Recently, I returned to, hitherto, one of my regular activities—that of diving into one of the many boxes of family photographs, with a view to transferring them into an ordered collection of family albums.
As I insert each photo into place, I’m trying to add a note beside it of “who, what, where, and when.”
This is in preparation for handing them on to my son and daughter so that these albums become, hopefully, part of our family storytelling for future generations.
Family Storytelling is, I fear, a custom that has declined in popularity over recent years, yet it has a vital role to play in an individual’s Grief Experience after the death of a loved one.
As a Grief Specialist, I have always felt that we need to tap into and record the experiences and memories of elder family members before it’s too late.
An example of this predicament confronted me when I came across three black and white photographs of my two beloved grandmothers (“Nanna” from Newcastle upon Tyne, and “Gran” from North-East Scotland) on a charabang (that’s “bus” or “coach” for the younger generation!) holiday in Ireland in the 1950s.
They are wonderful pictures, but my problem is that I don’t know anything about it for the notes. Due to distance, they rarely met up, but corresponded regularly. How did this rare joint holiday come about? What were they doing there? Where was the rest of the family? The tragedy is that there is no one left to know the answers to those questions.
I use the above anecdotes when giving talks on the importance of the two “Rs”—Remembering and Reminiscing—in the bereaved’s Grief Experience; and I do so, in order to illustrate one of the difficult challenges facing the bereaved in the aftermath of the death of a close loved one.
Part of society’s current impatient approach to grief involves advising the bereaved to “let go,” “not dwell on it,” and “move on”—thereby, trying to convince the bereaved that talking about the deceased is somewhat unhealthy and almost mawkish.
However, in my view, this couldn’t be less helpful. Yes, the bereaved need to accept that their loved one is dead, that they will not see them again, nor hear their voice again, or even experience a comforting hug with them! This, in itself, is so hard, as the head (cognitive) may well have accepted the fact of the death, but the heart (emotional) struggles to catch up.
But, the deceased will always still be part of the bereaved’s life. Death will not prevent this. The deceased loved one will still be present—through his or her values, qualities, advice, examples, and wishes, future hopes and plans for those left behind. There will still be a relationship, though it will be in a different guise.
The next challenge for the bereaved is to “reformat” or “reestablish” their relationship with the deceased loved one. The aim is to create a “Pen Picture” of the deceased, so it can be carried in their hearts. This is where “Remembering” and “Reminiscing” come in. It is through these two “Rs” that this Pen Picture will emerge.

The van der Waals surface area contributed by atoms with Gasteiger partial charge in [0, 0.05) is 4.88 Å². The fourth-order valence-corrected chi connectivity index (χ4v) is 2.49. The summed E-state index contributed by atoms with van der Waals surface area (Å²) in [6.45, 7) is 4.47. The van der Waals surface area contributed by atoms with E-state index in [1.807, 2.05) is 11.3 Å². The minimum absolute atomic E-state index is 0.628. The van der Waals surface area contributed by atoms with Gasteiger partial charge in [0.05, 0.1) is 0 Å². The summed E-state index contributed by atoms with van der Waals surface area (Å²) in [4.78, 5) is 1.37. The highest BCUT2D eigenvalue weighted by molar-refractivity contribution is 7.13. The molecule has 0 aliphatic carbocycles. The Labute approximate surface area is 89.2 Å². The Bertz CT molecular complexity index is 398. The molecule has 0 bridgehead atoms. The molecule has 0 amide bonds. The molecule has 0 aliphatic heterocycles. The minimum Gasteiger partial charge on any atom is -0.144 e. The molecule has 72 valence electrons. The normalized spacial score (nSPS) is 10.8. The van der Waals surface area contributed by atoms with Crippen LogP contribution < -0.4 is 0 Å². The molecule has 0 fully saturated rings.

It will not be easy, as the most immediate memories of the deceased are, most probably, the worst—sickness, illness, distress, pain, anguish, sadness, hospitals, hospices, dying, and death. So, the bereaved will have to work hard in order to access the earlier memories of their relationship with the lost loved one. These will be happy memories, frustrating memories, difficult memories, funny memories, and quirky memories—a veritable cornucopia of family events, celebrations, activities, and experiences. These are priceless memories that form the rich tapestry of the relationship between the bereaved and the deceased.
Remembering and Reminiscing are an essential part of the individual’s Grief Experience. And, this is why family storytelling is a vital element in those two “Rs.” It keeps those memories of the deceased and all of their familial experiences alive. It passes family values, beliefs, and hopes down the generations. It can help future generations hold onto their identity and ancestry. Most importantly, it helps the bereaved reformat and reestablish their relationship with their lost loved one.
>> Ask questions about those family photos, heirlooms, knick-knacks, and mementos before it’s too late.
>> Listen to the older generation when they start to tell a story or anecdote from the early part of their lives, rather than switch off and think “not again!”
>> We don’t have to let go of our deceased loved ones. They will be part of our future lives, even if it’s in a different guise.
>> “Remembering and Reminiscing” are an essential part of the bereaved’s Grief Experience!
>> And, family storytelling needs to be encouraged, for without it, the bereaved and future generations will struggle.